You can listen to it here:
 

Dannyalcatraz

Schmoderator
Staff member
Just to clarify: I brought up the drug use at those concerts, but I wasn’t an active participant. My only chemical vice is alcohol.
 

Snarf Zagyg

Notorious Liquefactionist
Just to clarify: I brought up the drug use at those concerts, but I wasn’t an active participant. My only chemical vice is alcohol.

Sure sure, Danny.

The trunk of the Danny's car looked like a mobile police narcotics lab. We had two bags of grass, seventy-five pellets of mescaline, five sheets of high-powered blotter acid, a salt shaker half full of cocaine, and a whole galaxy of multi-colored uppers, downers, screamers, laughers . . . and also a quart of tequila, a quart of rum, a case of Budweiser, a pint of raw ether and two dozen amyls . . . Not that we needed all that for Lollapalooza, but once you get locked into a serious drug collection, the tendency is to push it as far as you can. The only thing that really worried me was the ether. There is nothing in the world more helpless and irresponsible and depraved than a man in the depths of an ether binge.

And I knew Danny would get into that rotten stuff pretty soon, as soon as Jane's hit the stage and Mountain Song started....
 

Dannyalcatraz

Schmoderator
Staff member
Hilarious!

…but actually, I’m a real L7 when it comes to all that stuff. Pink lungs, no tracks, etc. Hell, I have a huge booze stash and barely drink anymore! 😂😂😂

Some of my friends, OTOH…😳
 

Lord Mhoram

Adventurer
Rush: Snakes and Arrows Tour.
This was awesome - Rush is an awesome live band, as is well know, and they didn't disappoint.

Return to Forever: the anniversary tour - DiMeola, Corea, Clarke and White. It was amazing. Seeing Al's fingers blur when he did some Spanish guitar was unbelievable. Fusion Jazz isn't for everyone, but this was the best line up of one of the best bands, and each member a Legend on thier instrument.

Styx: Kilroy was Here. My first concert, and they opened and closed with movies - very cinematic. It was a concept concert based on a concept album. I really enjoyed it.

Jake Shimabukuro: Nice small venue - a couple thousand at most; outside. Very Intimate - and he was amazing.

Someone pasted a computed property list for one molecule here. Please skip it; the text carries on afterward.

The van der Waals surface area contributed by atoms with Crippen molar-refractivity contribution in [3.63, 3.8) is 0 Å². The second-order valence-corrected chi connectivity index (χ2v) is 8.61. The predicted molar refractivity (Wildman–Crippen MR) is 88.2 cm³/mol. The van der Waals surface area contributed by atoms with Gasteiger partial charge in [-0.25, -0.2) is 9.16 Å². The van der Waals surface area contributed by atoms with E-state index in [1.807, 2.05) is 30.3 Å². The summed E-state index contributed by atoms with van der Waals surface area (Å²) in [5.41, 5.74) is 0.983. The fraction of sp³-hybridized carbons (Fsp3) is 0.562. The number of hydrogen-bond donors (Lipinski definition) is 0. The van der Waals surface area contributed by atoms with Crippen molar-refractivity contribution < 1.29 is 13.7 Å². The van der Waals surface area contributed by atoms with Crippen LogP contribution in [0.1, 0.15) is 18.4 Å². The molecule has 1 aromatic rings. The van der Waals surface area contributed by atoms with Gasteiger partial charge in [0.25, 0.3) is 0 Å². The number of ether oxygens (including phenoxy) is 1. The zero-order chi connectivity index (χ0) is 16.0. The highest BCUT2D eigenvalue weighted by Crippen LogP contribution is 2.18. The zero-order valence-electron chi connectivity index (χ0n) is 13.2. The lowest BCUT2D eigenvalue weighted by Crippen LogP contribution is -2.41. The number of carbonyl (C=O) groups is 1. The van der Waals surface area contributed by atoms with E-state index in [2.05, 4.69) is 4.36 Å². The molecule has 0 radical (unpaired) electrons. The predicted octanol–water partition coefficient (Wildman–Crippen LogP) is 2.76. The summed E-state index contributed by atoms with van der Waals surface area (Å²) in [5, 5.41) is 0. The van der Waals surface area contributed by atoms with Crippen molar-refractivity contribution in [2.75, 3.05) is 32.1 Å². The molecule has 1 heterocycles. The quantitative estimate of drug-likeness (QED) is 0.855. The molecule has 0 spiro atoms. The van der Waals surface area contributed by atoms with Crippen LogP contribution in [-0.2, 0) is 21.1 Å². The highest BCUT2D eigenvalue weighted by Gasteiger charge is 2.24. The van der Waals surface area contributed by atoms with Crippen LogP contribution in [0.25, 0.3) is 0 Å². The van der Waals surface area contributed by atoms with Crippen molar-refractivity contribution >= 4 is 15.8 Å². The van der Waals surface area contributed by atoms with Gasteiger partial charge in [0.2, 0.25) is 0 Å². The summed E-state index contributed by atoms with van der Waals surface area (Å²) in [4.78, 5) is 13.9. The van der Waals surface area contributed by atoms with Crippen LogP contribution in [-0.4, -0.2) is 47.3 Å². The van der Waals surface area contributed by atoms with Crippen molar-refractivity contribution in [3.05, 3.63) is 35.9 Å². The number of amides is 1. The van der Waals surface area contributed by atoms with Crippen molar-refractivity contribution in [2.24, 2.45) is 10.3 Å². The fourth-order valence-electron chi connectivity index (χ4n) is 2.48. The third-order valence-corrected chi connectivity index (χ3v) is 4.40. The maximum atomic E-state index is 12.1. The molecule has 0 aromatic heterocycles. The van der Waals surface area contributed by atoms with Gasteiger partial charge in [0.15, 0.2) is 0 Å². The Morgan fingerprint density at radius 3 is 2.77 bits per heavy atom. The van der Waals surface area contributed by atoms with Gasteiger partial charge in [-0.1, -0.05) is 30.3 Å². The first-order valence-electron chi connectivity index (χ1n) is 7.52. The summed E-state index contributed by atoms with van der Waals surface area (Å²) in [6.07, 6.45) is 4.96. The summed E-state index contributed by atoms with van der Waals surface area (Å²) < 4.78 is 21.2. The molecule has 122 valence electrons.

Judas Priest: Defenders of the Faith tour. Indoor, couldn't see the other side of the arena for the smoke. Had someone ask me for some hash. (I was 17). The ultimate metal concert, and the band did not disappoint.
 


Dannyalcatraz

Schmoderator
Staff member
Rush: Snakes and Arrows Tour.
This was awesome - Rush is an awesome live band, as is well know, and they didn't disappoint.

Return to Forever: the anniversary tour - DiMeola, Corea, Clarke and White. It was amazing. Seeing Al's fingers blur when he did some Spanish guitar was unbelievable. Fusion Jazz isn't for everyone, but this was the best line up of one of the best bands, and each member a Legend on thier instrument.

Styx: Kilroy was Here. My first concert, and they opened and closed with movies - very cinematic. It was a concept concert based on a concept album. I really enjoyed it.

Jake Shimabukuro: Nice small venue - a couple thousand at most; outside. Very Intimate - and he was amazing.

Judas Priest: Defenders of the Faith tour. Indoor, couldn't see the other side of the arena for the smoke. Had someone ask me for some hash. (I was 17). The ultimate metal concert, and the band did not disappoint.
I saw JP a couple of times after Halford rejoined. The last time was when they toured performing all of British Steel. Halford didn’t move much for the songs from that album, hanging over his mic like a gargoyle.

But once they moved on? He started using the whole stage.

That said, at no point was there any doubt as to the power of his lungs.
 

Ive seen so many shows, most were great so its hard to pick 5. These are just a few and honestly not sure if theyre even the best. I will say concerts in the last 20 years or so have lost that raw sound/feel as venue sound has gotten better. So I think my concert days are over unless its really someone I want to see, which I dont think theres any left. For the life of me I dont know why we didnt to go in to see AIC in 91 when they opened for VH but thats one I regret. Think we were drinking in the parking lot.

6/26/91-Clash of the Titans, Alice In Chains, Slayer, Anthrax, Megadeth: Insane show, saw some girl dragged out of the pit for Slayer, pretty sure she was if not dead, severely injured
10/19/95-Page & Plant: Got into the VIP suite...free drinks.
7/20/03-Lollapalooza: Audioslave: Unknowingly we bought front row pit tickets
5/14/08-The Mars Volta: Probably one of the better shows Ive seen.
11/5/13-Chris Cornell. This show was in a small High School Aud, probably held 1000 people. We thought we were in the wrong place when we pulled up.

I saw JP a couple of times after Halford rejoined. The last time was when they toured performing all of British Steel. Halford didn’t move much for the songs from that album, hanging over his mic like a gargoyle.
Saw them in 2005 and and they were mediocre at best. Everyone has an off night. Ive seen the Black Crowes about 5 or 6 times, and they were awesome a few of those and sucked for others. One time right after Chris Robinson broke up with Kate Hudson he looked homeless and strung out. Thats one I didnt stick around for the whole show. I could only take so much of the 45 minutes cosmic space jam.
 

Judas Priest: Defenders of the Faith tour. Indoor, couldn't see the other side of the arena for the smoke. Had someone ask me for some hash. (I was 17). The ultimate metal concert, and the band did not disappoint.
Saw GNR at the CNE in Toronto in 1990. Guy next to us was smoking the worst pot Ive ever smelled. It smelled like a tire fire. I felt so bad for him, as in you actually paid for that garbage?
 



Mad_Jack

Adventurer
Worst show was Bob Dylan, actually - literally no interaction with the audience, they walked out, sat around in a circle under a single light, and essentially did an hour-and-a-half jam session of new versions of songs so far from the originals I didn't recognize a single one. Screw the refund, I want that time back.